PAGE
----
Middle East Respiratory Syndrome (MERS) is an emerging viral disease caused by the Middle East Respiratory Syndrome Coronavirus (MERS-CoV) which affects the respiratory system with symptoms of fever, cough and shortness of breath. About 3-4 out of every 10 reported MERS patients have died.

The disease was first reported in Saudi Arabia in September 2012, although retrospective investigations later identified that the first known cases of MERS occurred in Jordan in April 2012.  Currently, all cases of MERS have been linked through travel to or residence in countries in and near the Arabian Peninsula. The largest known outbreak of MERS outside the Arabian Peninsula occurred in the Republic of Korea in 2015, which was associated with a traveler returning from the Arabian Peninsula.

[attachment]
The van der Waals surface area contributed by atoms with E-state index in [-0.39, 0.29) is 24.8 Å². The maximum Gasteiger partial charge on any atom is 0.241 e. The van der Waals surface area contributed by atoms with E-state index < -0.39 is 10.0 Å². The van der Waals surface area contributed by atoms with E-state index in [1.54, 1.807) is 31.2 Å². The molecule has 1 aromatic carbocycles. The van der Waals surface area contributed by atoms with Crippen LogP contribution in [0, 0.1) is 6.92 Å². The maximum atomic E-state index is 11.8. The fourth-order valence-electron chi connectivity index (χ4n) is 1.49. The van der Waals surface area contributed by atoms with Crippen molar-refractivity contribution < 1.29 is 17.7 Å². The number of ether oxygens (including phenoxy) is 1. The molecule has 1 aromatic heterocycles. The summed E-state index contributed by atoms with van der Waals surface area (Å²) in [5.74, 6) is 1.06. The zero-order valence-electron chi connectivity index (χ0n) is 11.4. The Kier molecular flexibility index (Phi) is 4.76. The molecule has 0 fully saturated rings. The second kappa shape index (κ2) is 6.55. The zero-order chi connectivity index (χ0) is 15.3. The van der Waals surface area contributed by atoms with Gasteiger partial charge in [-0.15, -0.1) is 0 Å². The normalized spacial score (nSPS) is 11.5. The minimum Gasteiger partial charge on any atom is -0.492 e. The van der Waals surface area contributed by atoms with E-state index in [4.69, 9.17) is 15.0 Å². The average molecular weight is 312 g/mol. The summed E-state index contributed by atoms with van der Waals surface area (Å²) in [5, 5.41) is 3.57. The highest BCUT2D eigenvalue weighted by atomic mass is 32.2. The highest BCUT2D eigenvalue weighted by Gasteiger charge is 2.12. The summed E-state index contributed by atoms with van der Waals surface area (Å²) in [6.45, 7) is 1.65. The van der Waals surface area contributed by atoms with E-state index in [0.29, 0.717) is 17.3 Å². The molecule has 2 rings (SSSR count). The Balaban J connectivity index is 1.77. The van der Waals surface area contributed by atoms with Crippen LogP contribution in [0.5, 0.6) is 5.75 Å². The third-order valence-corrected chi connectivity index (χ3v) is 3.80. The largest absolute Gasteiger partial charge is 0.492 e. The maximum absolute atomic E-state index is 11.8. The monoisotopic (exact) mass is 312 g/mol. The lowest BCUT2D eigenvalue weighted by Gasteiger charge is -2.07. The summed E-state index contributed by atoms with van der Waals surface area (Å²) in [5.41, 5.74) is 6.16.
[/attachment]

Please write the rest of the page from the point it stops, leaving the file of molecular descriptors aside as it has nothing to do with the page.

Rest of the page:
Currently, there is no vaccine to prevent MERS-CoV infection.  In late 2015, IVI launched a MERS Program with support from the Samsung Life Public Welfare Foundation and the South Korean Ministry of Health & Welfare. The support from Samsung takes the form of a three-year grant to accelerate the development of MERS vaccines, with the aim of having two MERS vaccines demonstrated to be safe and immunogenic in Phase II trials conducted in South Korea, and which can be deployed in clinical efficacy trials at possible outbreak sites.  IVI will partner with two vaccine manufacturers on early-stage clinical development of their MERS vaccine candidates by providing technical and financial support, as well as support in project management and coordination.